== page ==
Business Overview

Located in the Silicon Valley vicinity of the San Francisco Bay Area, this business repairs, services, distributes, and manufactures electric motors, pumps, and related products and replacement parts, serving northern California for five decades.

The business is profitable and highly-respected, serving hundreds of regular recurring industrial and governmental customers, with over 1,000 customers in the database. One of the many intangible but valuable assets is the very favorable market exposure to several hundreds of loyal, highly-satisfied commercial and industrial customers who would be premier prospects for additional products and services.

The staff has many decades of experience and expertise. The principal owner/CEO of the business is available for a smooth and orderly transition for several months or more, at the option of the new owner. The employees and managers do not know that a sale is contemplated, and the seller has every reason to believe that all would stay on at the new owner’s option. The owner-manager works approximately three days per week and is open to staying on for a structured transition, short- or long-term.

The business operates from a leased 6,000+/- sq ft building with another 1,000 sq. ft. outside, plus parking. Total rent is $9,900 plus CAM-NNN of about $550. The lease has over one year remaining.

Services include repair, rewinding, and rebalancing, and rebuilding of motors and pumps up to 1000 HP. Scores of prominent product lines are offered (to be disclosed on signing an NDA).

The owners of this business want to keep the potential sale highly confidential. They are willing to share complete financial data for several years tax returns, bank statements, P&L, balance sheet, customer records, etc. but only after obtaining an NDA and basic evidence of financial resources from a prospective buyer, engaging in a discussion with the seller and the broker, and the buyer showing positive evidence of serious interest in an acquisition.

Gross Sales Revenues: 2020 see below; 2019 $1,716,675 (29.5% increase over 2018); 2018 $1,325,852; 2017 $1,846,980; 2016 $1,727,517. While 2018 sales were uncustomarily low, 2019 recovered with the resumption of on-the-road sales representation. In late 2019, policies were implemented to change contract pricing procedures to increase gross revenues on same-customer sales by about 7% and net profit by over 30%.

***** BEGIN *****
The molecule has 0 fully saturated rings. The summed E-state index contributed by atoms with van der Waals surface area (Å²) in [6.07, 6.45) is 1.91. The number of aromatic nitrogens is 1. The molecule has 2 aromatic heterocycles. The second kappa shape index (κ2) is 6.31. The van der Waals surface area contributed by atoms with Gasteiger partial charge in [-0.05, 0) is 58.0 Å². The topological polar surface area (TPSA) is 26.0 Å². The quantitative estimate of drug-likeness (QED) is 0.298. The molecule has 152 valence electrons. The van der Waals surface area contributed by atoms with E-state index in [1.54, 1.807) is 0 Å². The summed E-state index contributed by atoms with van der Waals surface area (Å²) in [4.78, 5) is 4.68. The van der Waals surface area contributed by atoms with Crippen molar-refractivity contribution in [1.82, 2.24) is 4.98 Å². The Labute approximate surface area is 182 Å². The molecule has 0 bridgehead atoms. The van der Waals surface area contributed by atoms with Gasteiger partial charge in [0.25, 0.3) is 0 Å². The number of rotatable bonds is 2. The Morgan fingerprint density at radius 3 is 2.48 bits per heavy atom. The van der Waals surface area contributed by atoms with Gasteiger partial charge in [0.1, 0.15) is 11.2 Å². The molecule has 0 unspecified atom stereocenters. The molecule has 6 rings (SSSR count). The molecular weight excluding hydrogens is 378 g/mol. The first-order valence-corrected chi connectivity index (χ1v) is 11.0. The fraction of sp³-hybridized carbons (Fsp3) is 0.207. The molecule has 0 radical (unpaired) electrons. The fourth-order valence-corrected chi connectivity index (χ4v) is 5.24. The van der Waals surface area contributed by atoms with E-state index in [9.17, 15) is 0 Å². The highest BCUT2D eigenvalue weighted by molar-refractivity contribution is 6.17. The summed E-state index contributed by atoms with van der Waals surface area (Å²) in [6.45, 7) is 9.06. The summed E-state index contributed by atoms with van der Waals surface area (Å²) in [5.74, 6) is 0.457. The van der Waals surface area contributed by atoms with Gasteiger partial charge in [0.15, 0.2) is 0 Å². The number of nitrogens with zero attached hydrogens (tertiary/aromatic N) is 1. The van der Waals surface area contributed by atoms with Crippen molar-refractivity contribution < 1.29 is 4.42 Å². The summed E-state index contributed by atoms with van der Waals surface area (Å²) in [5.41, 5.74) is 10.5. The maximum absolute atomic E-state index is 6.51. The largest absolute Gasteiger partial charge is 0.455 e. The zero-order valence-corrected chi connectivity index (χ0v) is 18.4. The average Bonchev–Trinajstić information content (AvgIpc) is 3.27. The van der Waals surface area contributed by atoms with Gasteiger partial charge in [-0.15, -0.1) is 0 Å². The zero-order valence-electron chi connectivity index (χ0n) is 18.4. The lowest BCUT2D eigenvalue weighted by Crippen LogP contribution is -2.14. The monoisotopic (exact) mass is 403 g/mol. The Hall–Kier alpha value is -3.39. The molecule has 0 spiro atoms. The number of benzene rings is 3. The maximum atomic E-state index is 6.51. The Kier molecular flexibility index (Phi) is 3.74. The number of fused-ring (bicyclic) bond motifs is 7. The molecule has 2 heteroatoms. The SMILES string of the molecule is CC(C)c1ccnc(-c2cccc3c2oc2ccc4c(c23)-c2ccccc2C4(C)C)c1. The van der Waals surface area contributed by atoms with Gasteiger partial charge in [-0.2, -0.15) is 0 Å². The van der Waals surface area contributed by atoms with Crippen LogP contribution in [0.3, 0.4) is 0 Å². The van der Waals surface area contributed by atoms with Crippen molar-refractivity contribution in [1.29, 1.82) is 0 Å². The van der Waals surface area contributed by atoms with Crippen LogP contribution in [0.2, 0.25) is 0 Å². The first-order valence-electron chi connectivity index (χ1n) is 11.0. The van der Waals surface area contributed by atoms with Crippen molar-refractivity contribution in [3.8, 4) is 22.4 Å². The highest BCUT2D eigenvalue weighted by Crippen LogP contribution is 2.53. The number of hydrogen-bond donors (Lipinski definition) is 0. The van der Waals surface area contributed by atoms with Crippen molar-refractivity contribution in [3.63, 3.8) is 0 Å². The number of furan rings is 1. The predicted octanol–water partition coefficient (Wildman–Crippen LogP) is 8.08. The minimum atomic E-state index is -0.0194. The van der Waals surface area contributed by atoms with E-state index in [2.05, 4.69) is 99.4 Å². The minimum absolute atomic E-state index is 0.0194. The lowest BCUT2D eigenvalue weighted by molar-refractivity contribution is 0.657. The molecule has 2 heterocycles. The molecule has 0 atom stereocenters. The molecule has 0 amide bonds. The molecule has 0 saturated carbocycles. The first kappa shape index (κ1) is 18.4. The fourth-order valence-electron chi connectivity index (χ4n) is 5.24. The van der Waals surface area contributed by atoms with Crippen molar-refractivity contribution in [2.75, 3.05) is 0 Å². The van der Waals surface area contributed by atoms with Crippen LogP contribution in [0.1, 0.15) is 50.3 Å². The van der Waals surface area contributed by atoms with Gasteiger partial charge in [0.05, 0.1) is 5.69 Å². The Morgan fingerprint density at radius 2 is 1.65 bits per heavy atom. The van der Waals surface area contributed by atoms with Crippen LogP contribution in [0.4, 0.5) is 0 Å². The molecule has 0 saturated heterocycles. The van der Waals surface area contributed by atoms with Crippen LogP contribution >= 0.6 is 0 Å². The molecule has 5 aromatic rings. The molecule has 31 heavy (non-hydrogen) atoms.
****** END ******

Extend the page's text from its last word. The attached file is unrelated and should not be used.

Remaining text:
In 2020, sales were approximately $1.2MM, down only 30%, despite the Covid-19 pandemic. This reflects the impact the virus had on industrial operations in general, but also reflects the sustainability of the business, staying open as an essential service and still preserving 70% of prior year sales. P&L for 2020 and SDE for 2020 are still being prepared. In 2021, sales are returning to previous levels.

Customary Seller’s Discretionary Earnings (‘SDE’) for one owner-operator was calculated by the Seller to be about $265,000 (2019); the SDE is earned by the owner-operator while working 60% of full-time, which suggests an SDE for a full-time owner-operator of over $400K.

The Transaction: The business is offered for a total asking price of $1,200,000, subject to negotiation and terms. This is for the entire business: tangible assets, e.g. equipment, machinery, furniture, fixtures, etc.; and intangible assets, e.g. website, trademark, logo, trade name, telephone number, methods of operation, vendor/supplier resources, customer lists, etc.; and goodwill. It does not include cash, accounts payable, accounts receivable, or corporate entity. Inventory (approx. $20,000-$30,000) is extra at actual cost. Some seller financing may be available for a qualified buyer with adequate collateral. The business should be qualified for SBA financing.